Narada is one of the most prolific writers and one of the fore most authorities on ancient Indian Dharmasastras. Narada seems to be a pseudonym of a brilliant jurist of ancient India. It is estimated by Mahamahopadhyaya Dr. Pandurangavaman Kane, the author of the Classical History of Dharmasastras, that, he arrived between 100 A.D.-400 A D. Naradasmrti shows unmistakable evidence of the fact that its author lived in a Period later than Manu & Yajnavalkya.
Naradasmrti is one of the methodical books of ancient law. The first three chapters are introductory dealing with the principle of judicial procedure(व्यहारमातृका). Like Yajnavalkya, he deals with the law of evidence under the chapter(ऋणादान) money-lending. The classification and sub-classification of the topics of law show the analytical mind of Narada. Manu first divided the substantive law into eighteen heads. Other authors followed Manu substantially. Narada divides these into sub-heads totaling one hundred and thirty two sub-heads.
Dr. P.V. Kane says that Narada, Brhaspati & katyayana form the triumvirate in the realm of Hindu Law of procedure. The works of Brhaspati and Katyayana are yet to be recovered (See Dr. P.V. Kane: History of Dharmasastra Vol. I page. 213).
The texts of Brhaspati and Katyayana are collected from later commentators like Vijnaneswara, Mitra Misra, Devana Bhatta and Nilakantha.
Narada first mentions the ten aparadhas (offences) (Narada quoted in Smrticandrika III. I, 62-63). Then there are the Padas (or napa-padas) offences against the king, twenty two in number. The chalas (literally deceptions) are fifty in number. Some of them are serious offences whereas others are not so serious and can be termed miscellaneous. The sub-heads into which Narada divides the traditional eighteen sub-heads are not fully mentioned. His commentator Asahaya gives the whole list (see Asahaya on Narada 7.21-25 and notes in the Sacred Books of the East. Vol XXXIII. 9-12).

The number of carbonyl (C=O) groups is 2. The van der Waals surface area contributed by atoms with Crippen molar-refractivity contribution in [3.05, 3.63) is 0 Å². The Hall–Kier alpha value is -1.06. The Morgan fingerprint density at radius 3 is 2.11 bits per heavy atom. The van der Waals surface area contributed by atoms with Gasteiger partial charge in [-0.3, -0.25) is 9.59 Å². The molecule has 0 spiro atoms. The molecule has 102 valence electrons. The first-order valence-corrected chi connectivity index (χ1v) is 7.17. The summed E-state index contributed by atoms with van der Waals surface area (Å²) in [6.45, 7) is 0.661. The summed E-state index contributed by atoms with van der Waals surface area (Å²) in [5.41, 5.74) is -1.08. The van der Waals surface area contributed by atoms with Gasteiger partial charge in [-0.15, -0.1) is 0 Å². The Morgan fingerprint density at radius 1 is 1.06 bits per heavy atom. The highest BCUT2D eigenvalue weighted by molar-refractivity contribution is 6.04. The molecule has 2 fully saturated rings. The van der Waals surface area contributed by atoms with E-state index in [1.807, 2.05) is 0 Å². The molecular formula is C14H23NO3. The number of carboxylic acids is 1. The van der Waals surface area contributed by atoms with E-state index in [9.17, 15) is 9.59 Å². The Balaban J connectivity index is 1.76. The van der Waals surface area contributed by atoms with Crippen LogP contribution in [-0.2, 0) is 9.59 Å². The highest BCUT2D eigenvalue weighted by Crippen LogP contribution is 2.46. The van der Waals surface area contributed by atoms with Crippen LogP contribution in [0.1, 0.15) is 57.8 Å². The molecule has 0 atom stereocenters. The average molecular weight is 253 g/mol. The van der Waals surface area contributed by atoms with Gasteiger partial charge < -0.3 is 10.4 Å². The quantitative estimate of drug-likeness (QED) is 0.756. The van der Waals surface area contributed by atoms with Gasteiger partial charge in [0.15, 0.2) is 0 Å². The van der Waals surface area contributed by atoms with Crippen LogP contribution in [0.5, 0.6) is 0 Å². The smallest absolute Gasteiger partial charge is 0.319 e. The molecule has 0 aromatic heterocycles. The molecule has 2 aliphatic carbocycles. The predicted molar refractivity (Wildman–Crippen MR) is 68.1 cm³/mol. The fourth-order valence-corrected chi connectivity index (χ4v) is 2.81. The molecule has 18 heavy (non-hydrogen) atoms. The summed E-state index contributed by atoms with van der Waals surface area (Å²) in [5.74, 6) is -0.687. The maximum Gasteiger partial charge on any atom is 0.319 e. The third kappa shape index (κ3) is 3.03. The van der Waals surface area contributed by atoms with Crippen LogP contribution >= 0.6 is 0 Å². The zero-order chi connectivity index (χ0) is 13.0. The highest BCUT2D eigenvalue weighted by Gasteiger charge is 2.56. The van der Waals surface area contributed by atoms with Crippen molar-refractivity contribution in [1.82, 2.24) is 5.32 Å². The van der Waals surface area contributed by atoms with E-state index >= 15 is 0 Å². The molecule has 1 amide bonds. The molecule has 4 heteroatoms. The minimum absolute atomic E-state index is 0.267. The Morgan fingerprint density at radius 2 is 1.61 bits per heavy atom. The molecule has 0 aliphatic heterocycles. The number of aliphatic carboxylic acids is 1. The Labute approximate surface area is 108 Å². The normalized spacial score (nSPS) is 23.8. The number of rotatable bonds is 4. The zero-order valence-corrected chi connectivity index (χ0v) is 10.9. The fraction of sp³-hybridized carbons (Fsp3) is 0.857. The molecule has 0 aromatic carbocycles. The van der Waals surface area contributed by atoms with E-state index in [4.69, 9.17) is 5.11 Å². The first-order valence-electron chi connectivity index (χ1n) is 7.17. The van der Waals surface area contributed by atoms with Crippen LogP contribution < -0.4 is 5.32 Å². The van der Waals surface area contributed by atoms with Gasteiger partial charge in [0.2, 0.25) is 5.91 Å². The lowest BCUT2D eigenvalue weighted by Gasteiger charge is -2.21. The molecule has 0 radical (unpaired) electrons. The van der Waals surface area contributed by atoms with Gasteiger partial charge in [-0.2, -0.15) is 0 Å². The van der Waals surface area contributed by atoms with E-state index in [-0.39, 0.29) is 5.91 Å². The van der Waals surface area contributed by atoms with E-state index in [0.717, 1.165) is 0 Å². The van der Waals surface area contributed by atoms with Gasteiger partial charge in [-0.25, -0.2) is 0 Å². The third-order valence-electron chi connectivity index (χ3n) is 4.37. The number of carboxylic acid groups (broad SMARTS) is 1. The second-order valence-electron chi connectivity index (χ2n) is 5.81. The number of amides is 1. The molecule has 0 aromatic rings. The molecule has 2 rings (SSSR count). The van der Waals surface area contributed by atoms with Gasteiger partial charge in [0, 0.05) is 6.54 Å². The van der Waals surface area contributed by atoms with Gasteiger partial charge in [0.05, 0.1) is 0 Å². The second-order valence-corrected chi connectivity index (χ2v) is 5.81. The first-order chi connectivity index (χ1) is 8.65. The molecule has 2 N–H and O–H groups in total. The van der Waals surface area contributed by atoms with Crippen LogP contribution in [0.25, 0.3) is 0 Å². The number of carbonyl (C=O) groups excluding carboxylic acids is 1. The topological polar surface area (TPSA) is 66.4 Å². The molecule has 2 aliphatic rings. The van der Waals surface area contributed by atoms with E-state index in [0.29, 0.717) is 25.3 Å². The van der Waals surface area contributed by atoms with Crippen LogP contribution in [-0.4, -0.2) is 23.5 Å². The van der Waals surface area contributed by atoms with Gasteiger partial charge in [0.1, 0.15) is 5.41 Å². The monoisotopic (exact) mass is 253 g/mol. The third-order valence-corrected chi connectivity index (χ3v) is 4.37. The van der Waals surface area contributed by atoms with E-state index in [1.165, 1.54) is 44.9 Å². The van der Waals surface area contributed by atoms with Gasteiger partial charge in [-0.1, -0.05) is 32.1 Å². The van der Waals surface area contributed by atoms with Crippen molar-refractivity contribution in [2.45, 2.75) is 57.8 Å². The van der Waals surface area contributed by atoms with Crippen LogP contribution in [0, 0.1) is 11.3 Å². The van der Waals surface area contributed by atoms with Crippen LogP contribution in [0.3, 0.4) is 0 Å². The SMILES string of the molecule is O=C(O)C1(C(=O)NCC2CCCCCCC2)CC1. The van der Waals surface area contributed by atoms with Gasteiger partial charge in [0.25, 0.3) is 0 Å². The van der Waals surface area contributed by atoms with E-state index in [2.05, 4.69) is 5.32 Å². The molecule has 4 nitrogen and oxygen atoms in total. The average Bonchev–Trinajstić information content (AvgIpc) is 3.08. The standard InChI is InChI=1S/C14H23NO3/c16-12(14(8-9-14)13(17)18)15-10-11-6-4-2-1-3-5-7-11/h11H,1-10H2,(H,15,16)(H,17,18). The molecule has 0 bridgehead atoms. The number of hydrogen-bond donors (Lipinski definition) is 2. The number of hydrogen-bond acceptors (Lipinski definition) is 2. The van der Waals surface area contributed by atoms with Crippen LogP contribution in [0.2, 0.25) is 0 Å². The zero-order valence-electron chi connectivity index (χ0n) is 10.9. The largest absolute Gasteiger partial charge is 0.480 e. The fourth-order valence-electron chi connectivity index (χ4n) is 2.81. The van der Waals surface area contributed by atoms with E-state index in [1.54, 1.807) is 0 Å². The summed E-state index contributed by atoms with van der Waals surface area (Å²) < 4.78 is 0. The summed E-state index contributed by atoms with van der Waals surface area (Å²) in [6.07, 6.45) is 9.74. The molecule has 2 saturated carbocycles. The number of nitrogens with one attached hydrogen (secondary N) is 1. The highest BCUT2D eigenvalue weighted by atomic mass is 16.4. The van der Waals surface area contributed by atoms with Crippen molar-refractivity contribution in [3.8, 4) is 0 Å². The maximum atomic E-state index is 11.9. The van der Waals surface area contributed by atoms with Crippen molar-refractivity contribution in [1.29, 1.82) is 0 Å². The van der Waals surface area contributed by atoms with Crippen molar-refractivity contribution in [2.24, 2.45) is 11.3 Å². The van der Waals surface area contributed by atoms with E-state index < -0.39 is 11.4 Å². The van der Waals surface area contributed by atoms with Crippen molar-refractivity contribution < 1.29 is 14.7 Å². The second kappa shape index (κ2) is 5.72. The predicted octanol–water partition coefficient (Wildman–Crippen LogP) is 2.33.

The sub-classification is not scientific and justifies the comment of Dr. P. V. Kane that ancient lawgivers of India had a penchant for classification.
But the matter does not there. According to Narada the eighteen heads of litigation could be divided into eight thousand topics and a judge was supposed to be versed in all of them (Narada quoted in Smrticandrika). Naradasmrti and the analytical commentary of Asahaya on the same makes valuable insight into ancient Law. Unfortunately there are no good publications on Narada.
Prof. Dr. Brajakishore Swain, Department of Dharmasastra of Sri Jagannath Sanskrit University, Puri has contributed many research papers on Dharmasastra to his credit.
His book on Naradasmrti with Asahaya Bhasya and critical notes named --- prepared on the basis of the commentators and nibandhakaras with his own assessment and translation of the difficult text into simple Hindi is a valuable contribution to our understanding the ancient law of India. Dr. Swain deserves eulogy for delving deep into this aspect of ancient law and social system of India.
Narada-smrti, as it has come down to us, deals prominently with the Vyavahara portion of Dharmasastra. Though later writers quote Narada in the context of acara in a few cases, as for example ekadasi, sraddha and so on (cf. Hemadri, Caturvargacintamani) or the worship of Narayana (Smrticandrika I), they have to be taken as later addition to the main and original Naradasmrti. Earlier texts and commentators do not quote any Naradasmrti passage in this context. Hence, it is clear that Vyavahara was the original theme of the Naradasmrti. Another point is that, though Narada is mentioned quite early, in the Aitareya Brahmana(33.1) in the context of the account of Hariscandra, along with Parvata, as extolling the virtue of getting a son, he does not appear there as a law- giver, The Mahabharata appears to know Narada as an exponent of duties (Udyoga, 49.22) for the Vrsnis, but there also it is difficult to take him as a law-giver of the status of Manu or Yajnavalkya. Narada, whose teachings could be taken as the basis of the Naradasmrti, has to be taken as a different person.